When Judy and her husband saw the play on Broadway, Minnelli fell in love with it and upon discovering MGM already owned the rights, immediately signed up to direct a film musical adaptation with Judy in the lead. Although The Pirate didn’t do very well at the box office during its initial release, it has since developed a bit of a cult following, thanks to its uniquely stylized and tongue-in-cheek tone.
9. Strike Up The Band (1940)
Directed by Busby Berkeley, Strike Up The Band was the fifth movie to pair Judy opposite her close friend Mickey Rooney. The film was intended to capitalize on the success of their earlier pairing, Babes in Arms, starting a trend of so-called “backyard musical” films that the teenage stars would continue to appear in for a few more years.
Strike Up The Band features Rooney in the role of Jimmy Connors, a high school drummer who is tired of playing the same old boring songs in the school band. So, with help from his best friend, Mary Holden (Judy), Jimmy manages to convince the principal to let them form a dance band to perform at a school fundraiser. If the event is a success, Jimmy and Mary’s band might get booked at other events, bringing Jimmy one step closer to his dream of becoming a famous bandleader like Cab Calloway.
However, he may have trouble breaking this news to his mother, who still dreams of her son growing up to become a doctor. Meanwhile, Mary has her own dreams of becoming the lead singer of a successful band, but, at the moment, she’d be just as happy if she could get the clueless Jimmy to start referring to her as his girlfriend, rather than his “pal.”
Although the film’s title is taken from the title song of the Gershwin musical, Strike Up The Band, this movie is not actually an adaptation of the Broadway play. At the time, the song “Strike Up The Band” had become significantly more popular than the musical it originated from, so confusingly, the movie’s title is merely a reference to the song (which is sung in the film) and not the original musical.
This film has a number of memorable musical sequences (most of which are sung by Judy), including the now-standard “Our Love Affair.” But, the most ambitious was the huge “La Conga” number. In order to prepare for it, Busby Berkeley actually had the cast rehearse for 13 days straight before filming even began.
10. In The Good Old Summertime (1949)
A musical remake of the classic 1940 film, The Shop Around The Corner—which is, itself, based on the play Parfumerie by Miklos Laszlo—In The Good Old Summertime moves the story’s original setting from 1930s Budapest to 1900s Chicago. Judy plays the role of Veronica Fisher, the newest salesclerk at a local music shop, who managed to talk her way into the job despite the fact that the store wasn’t actually hiring.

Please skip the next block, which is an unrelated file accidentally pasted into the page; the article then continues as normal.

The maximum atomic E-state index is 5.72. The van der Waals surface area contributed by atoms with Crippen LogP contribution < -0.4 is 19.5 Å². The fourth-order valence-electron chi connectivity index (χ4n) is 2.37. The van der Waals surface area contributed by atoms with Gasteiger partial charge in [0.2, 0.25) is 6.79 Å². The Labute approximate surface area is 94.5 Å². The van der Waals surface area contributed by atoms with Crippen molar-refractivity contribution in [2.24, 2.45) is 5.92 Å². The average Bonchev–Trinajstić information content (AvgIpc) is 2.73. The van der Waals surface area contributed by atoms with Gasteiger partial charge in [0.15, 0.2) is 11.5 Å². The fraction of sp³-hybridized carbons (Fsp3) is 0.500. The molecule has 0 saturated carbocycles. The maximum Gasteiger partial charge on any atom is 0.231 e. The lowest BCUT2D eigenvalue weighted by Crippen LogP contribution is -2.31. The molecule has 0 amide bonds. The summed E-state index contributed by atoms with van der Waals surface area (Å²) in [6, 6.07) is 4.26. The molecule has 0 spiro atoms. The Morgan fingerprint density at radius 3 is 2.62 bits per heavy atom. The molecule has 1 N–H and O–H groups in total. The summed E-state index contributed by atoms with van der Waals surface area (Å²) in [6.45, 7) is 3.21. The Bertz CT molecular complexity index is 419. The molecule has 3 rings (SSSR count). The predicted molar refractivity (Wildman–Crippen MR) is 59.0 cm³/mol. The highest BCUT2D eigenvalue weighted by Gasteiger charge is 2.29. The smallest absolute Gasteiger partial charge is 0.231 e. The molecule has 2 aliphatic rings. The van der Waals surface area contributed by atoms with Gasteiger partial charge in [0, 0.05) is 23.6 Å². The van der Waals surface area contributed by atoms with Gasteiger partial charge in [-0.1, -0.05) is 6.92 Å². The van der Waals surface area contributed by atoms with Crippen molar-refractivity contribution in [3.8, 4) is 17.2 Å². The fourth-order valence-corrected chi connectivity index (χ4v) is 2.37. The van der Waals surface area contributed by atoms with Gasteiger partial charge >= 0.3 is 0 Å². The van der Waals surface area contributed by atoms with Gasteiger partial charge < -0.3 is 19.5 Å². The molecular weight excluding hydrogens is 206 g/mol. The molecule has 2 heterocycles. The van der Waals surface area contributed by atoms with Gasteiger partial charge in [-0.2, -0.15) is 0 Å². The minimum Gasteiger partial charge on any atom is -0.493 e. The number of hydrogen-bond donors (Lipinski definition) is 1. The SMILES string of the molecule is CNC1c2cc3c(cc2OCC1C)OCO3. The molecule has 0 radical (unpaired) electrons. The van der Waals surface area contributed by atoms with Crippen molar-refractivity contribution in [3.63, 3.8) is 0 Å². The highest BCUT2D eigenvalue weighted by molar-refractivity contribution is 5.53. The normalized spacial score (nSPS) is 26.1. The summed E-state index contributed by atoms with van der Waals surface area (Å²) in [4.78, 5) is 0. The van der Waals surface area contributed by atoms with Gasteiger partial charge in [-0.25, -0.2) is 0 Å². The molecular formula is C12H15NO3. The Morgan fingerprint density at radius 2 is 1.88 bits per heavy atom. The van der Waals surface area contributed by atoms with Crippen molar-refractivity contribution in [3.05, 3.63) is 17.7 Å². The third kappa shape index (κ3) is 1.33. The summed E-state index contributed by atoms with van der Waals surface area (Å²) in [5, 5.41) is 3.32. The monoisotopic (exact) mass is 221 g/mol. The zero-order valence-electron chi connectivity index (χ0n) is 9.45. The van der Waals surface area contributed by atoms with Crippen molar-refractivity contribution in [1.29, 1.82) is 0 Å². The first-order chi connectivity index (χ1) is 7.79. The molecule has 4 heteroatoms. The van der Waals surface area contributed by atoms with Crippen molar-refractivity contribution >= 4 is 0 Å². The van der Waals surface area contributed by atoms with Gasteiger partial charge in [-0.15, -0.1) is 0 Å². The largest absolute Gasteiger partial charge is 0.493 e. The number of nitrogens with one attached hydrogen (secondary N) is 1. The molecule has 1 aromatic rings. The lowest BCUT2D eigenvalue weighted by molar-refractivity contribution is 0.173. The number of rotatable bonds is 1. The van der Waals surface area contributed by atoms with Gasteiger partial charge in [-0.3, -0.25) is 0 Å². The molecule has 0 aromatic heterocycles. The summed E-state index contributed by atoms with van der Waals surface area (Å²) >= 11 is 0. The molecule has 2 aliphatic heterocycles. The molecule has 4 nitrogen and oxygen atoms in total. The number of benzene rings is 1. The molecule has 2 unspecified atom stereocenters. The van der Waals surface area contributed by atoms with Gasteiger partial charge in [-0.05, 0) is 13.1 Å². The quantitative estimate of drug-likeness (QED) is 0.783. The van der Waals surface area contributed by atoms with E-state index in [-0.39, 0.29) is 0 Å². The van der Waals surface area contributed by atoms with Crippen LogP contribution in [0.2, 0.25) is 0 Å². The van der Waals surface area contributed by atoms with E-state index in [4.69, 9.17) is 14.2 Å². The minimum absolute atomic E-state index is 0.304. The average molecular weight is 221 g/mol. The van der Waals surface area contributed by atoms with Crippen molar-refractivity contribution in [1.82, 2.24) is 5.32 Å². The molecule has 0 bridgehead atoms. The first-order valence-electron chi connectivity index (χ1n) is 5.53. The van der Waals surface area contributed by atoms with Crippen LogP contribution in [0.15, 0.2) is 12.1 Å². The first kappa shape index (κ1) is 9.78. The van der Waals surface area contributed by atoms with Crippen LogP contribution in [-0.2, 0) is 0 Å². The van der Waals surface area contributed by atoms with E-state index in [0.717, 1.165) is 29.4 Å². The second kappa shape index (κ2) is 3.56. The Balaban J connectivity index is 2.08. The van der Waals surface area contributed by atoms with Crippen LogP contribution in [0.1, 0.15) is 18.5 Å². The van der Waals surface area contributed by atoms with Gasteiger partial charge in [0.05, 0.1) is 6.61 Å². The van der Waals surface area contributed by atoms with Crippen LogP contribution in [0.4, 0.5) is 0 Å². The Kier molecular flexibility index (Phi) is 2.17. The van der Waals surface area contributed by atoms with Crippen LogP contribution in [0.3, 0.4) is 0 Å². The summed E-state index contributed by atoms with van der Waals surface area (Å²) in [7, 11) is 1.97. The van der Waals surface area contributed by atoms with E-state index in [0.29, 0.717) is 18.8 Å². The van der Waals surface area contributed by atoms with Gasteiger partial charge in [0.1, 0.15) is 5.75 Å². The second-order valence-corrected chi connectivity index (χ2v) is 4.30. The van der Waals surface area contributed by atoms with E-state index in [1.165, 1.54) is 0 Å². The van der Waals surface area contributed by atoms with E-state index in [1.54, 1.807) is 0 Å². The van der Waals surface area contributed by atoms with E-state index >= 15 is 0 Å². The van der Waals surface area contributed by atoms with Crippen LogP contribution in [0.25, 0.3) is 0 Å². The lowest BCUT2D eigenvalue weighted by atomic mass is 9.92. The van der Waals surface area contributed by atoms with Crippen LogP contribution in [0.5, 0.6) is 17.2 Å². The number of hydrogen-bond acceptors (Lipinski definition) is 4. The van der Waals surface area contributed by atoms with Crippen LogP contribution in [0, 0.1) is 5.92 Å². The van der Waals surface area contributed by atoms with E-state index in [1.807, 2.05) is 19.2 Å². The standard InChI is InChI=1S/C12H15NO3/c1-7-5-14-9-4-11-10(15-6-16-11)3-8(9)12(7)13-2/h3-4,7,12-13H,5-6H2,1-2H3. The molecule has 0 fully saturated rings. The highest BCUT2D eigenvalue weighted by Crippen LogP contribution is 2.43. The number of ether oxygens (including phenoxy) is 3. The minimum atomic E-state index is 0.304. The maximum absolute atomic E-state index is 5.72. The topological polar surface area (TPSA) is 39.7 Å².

Although she is an excellent salesman, she and the store’s senior salesman, Andrew Larkin (Van Johnson), got off on the wrong foot when they first met and have had a highly contentious relationship ever since. But, Veronica and Andrew have actually known each other longer than either of them thinks. In fact, the two have been carrying on an innocent, but completely anonymous love affair as secret pen pals for quite some time. So, how will they react when they realize that the person that they’ve been falling in love with through letters is, actually, the same person that they believe they hate?
Fans of Tom Hanks or Meg Ryan will probably find this film’s story familiar, since the film’s source material (The Shop Around The Corner) was remade yet again in 1998 with a contemporary twist under the name You’ve Got Mail (those that have seen all three will notice certain key scenes that appear almost verbatim in every single version).
In a very strange twist, although this film is called In The Good Old Summertime, the majority of the story actually takes place during the Christmas season—the movie is merely bookended by the summer—and even features Judy singing a lovely original Christmas song simply called, “Merry Christmas.”
Honorable Mention: Presenting Lily Mars (1943)
For my honorable mention this time around, I decided to choose one of my favorite Judy Garland movies that also happens to be one of her lesser known. Based on the novel by Booth Tarkington, Presenting Lily Mars stars Judy as the titular Lily, an ambitious small-town girl who dreams of becoming a great stage actress.
As luck would have it, Broadway producer John Thornway (Van Heflin) is from Lily’s hometown, so when he comes home to visit his mother, Lily wastes no time trying to get his attention. Unfortunately, Lily has no stage experience outside of her high school drama classes and John Thornway is not so easily impressed. But, the hopeful and determined Lily is not going to give up on her dream that easily.
A combination musical and screwball comedy, this charming film features Judy at her most beautiful and vivacious. Originally intended to be a star vehicle for Lana Turner, the film was rewritten as a musical for Judy when Lana had to back out. Even though the character of Lily is only 19 and Judy had already played her first adult role a year earlier, Presenting Lily Mars was structured to help push Judy’s image away from her cute “plain Jane” teen roles and towards that of a more glamorous leading lady.
Although filmed in black-and-white, it was one of the rare times that Judy’s hair was actually dyed blonde for a role and it suits her very well. However, it would be dyed darker immediately afterwards for her role in Girl Crazy. Unfortunately, due to reshoots of the film’s finale, the production of Presenting Lily Mars ended up overlapping with the production of Girl Crazy. Her non-stop schedule at this time has been cited as one of the times MGM deliberately overworked Judy beyond what was reasonable and beyond what was asked of many of their other contract players.
If you would like to learn more about the multi-talented Judy Garland, I recommend the biography Get Happy: The Life of Judy Garland (2001) by Gerald Clarke, as well as, the book A Star Is Born: Judy Garland and the Film That Got Away (2018), written by Jeffrey Vance and Judy’s youngest daughter, Lorna Luft.
© 2019 Lindsay Blenkarn